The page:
Here is an example. Three prisms are joined, each sharing
an edge with the other two

http://www.antiprism.com/misc/orient_choice.jpg

The orientation of the top face of each pyramid determines
the orientation of its other faces. Orientation starts at
the vertical square face at "start" and progresses to the
vertical square face at "current".

There are two possibilities for orienting the next face,
which is on the starting pyramid. One choice is consistent
with the orientation of the "start" face and will find the
shape is orientable. The other choice leads to a clash of
orientations and will find that the sphape is non-orientable.

If the connections were given as part of the description
of the shape then there would be no ambiguity.

--
Message 18 of 22 , Feb 5 7:37 AM
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On Fri, 5 Feb 2010, Adrian Rossiter wrote:
> Here is an example. Three prisms are joined, each sharing
...
> The orientation of the top face of each pyramid determines
...
> which is on the starting pyramid. One choice is consistent

That should have said prism instead of pyramid (there were
no pyramids!)

--
• Each perpendicular line segment is really the cross product of the area of the face. For example, if each face were a parallelogram, then the resulting
Message 19 of 22 , Feb 5 6:03 PM
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Each perpendicular line segment is really the cross product of the area of the face. For example, if each face were a parallelogram, then the resulting AREA-vector would be the product of two adjacent edges of that parallelogram times the sine of the angle between them. If the angle were a right angle, then the resulting rectangle would have more area than an oblique parallelogram, of course, since the sine of a right angle reaches the maximum of 1. If you are using a triangle, then you are dealing with half of a parallelogram, so your "cross product" would be half as much of course. See http://mathworld.wolfram.com/CrossProduct.html

Note that the only consistency we need to worry about is whether all the vectors point in or point out of the closed polyhedron. Please, let's all not get hung-up whether this is a left-hand or a right-hand coordinate system. I think that either http://mathworld.wolfram.com/Left-HandedCoordinateSystem.html
and/or http://mathworld.wolfram.com/Right-HandedCoordinateSystem.html
are both arbitrary.

Yes, I know about the breakdown of parity and the "right-hand rule" of physics as told in http://scienceworld.wolfram.com/biography/Ampere.html

After all, the vectors have to total to a closed loop, so it really doesn't matter which direction around the loop to go!

http://groups.yahoo.com/group/synergeo/message/22818

>
> If you have a triangle on a plane then the vertices, in
> order, wind in some direction around the triangle centroid
> relative to one side of the plane. The direction of the
> normal depends on this winding direction. If you have two
> triangles on the same plane that wind in different
> directions then they will have normals that point in
> opposite directions.
• Hi Adrian, ... This was a bit of a panic on my part. The code works on everything unitile2d produces. But is possible to create a tiling by hand such that the
Message 20 of 22 , Feb 7 6:07 AM
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> > program was not finding the co-planar faces! This could would not work
> > in this case
> >
> > vec3d norm = face_norm(verts, faces[i]).unit();
> > double D = vdot(verts[faces[i][0]]-C, norm);
> > if(D < 0) // Make sure the normal points outwards
> > norm = -norm;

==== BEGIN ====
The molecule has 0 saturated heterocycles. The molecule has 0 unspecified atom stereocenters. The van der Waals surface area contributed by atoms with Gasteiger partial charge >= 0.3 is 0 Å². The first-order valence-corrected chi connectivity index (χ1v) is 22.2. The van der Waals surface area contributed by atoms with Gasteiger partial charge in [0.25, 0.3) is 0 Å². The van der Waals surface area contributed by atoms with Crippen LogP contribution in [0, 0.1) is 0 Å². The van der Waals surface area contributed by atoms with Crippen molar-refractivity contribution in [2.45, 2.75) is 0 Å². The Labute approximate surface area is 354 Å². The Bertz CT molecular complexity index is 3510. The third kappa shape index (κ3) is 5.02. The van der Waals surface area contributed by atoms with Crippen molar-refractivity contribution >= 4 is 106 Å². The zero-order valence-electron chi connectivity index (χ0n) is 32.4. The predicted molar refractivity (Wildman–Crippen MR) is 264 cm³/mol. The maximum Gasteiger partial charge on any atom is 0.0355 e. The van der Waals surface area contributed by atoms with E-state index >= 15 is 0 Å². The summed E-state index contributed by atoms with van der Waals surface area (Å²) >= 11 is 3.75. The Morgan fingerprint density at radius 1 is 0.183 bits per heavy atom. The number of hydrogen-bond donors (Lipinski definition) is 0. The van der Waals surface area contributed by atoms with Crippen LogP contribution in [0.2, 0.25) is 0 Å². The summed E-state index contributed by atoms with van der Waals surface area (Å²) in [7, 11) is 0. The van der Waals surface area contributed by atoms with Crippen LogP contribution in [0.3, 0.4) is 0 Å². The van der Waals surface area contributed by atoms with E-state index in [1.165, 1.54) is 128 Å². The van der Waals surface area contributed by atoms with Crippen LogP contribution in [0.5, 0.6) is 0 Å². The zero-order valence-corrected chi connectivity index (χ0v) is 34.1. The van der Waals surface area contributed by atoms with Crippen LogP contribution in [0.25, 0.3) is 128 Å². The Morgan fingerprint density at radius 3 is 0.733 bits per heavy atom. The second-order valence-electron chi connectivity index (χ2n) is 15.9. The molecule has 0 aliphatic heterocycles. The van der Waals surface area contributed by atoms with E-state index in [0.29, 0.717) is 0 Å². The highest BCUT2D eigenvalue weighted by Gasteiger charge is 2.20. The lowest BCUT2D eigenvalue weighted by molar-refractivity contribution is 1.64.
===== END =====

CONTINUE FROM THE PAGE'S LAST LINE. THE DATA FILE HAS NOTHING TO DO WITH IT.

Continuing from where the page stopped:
> >
> > Is it because the centroid is also on the plane with the two coplanar
> > triangles? I think that was the reason.
>
> If you have a triangle on a plane then the vertices, in
> order, wind in some direction around the triangle centroid
> relative to one side of the plane. The direction of the
> normal depends on this winding direction. If you have two
> triangles on the same plane that wind in different
> direcions then they will have normals that point in
> opposite directions.

This was a bit of a panic on my part. The code works on everything unitile2d produces. But is possible to create a tiling by hand such that the normals point in opposite directions and it isn't possible using the code above to determine direction. The program doesn't need to be able to work with models that are already just one plane.

> I haven't had chance to comment on your utility to display
> normals yet. I was thinking that the face attached normals
> would be of visual interest and could be an option in off2*
> and antiview. If there is a geometric use then an option
> could be added to off_util for now.

The program is becoming a mix of code. Where it should all end up can be dealt with later. It is possible some of it might go in src_extra if desired.

But it is nice to plot the normals and see how they stay put no matter what position the model is translated to. I am wondering if a polyhedra can be scaled and positioned such that all the normal to face distances are minimial.

> > says that is is not orientable and is not oriented! I am hoping there is
> > a bug going on somewhere. Or perhaps some limitation happened.
>
> This is a good one to find. I haven't checked but I
> think I know what is going on. It looks like a bug
> caused by having incomplete information about how
> faces are connected when more than two meet at an edge.
>
> The first minor issue is that after finding a polyhedron
> is oriented it isn't necessary to try and orient it to
> check whether it is orientable!

Again more panic on my part. The planes only need to be found before triangulation. On 3D models it is no problem to force normals to all point one way. So in that respect it doesn't even matter of the model is oriented on the way into the program!

It also doesn't matter if the output is orientable. The models are being produced for the sake of viewing. I am not even sure yet, that the output will always come out as closed polyhedra, although I am hoping this is the case!

Roger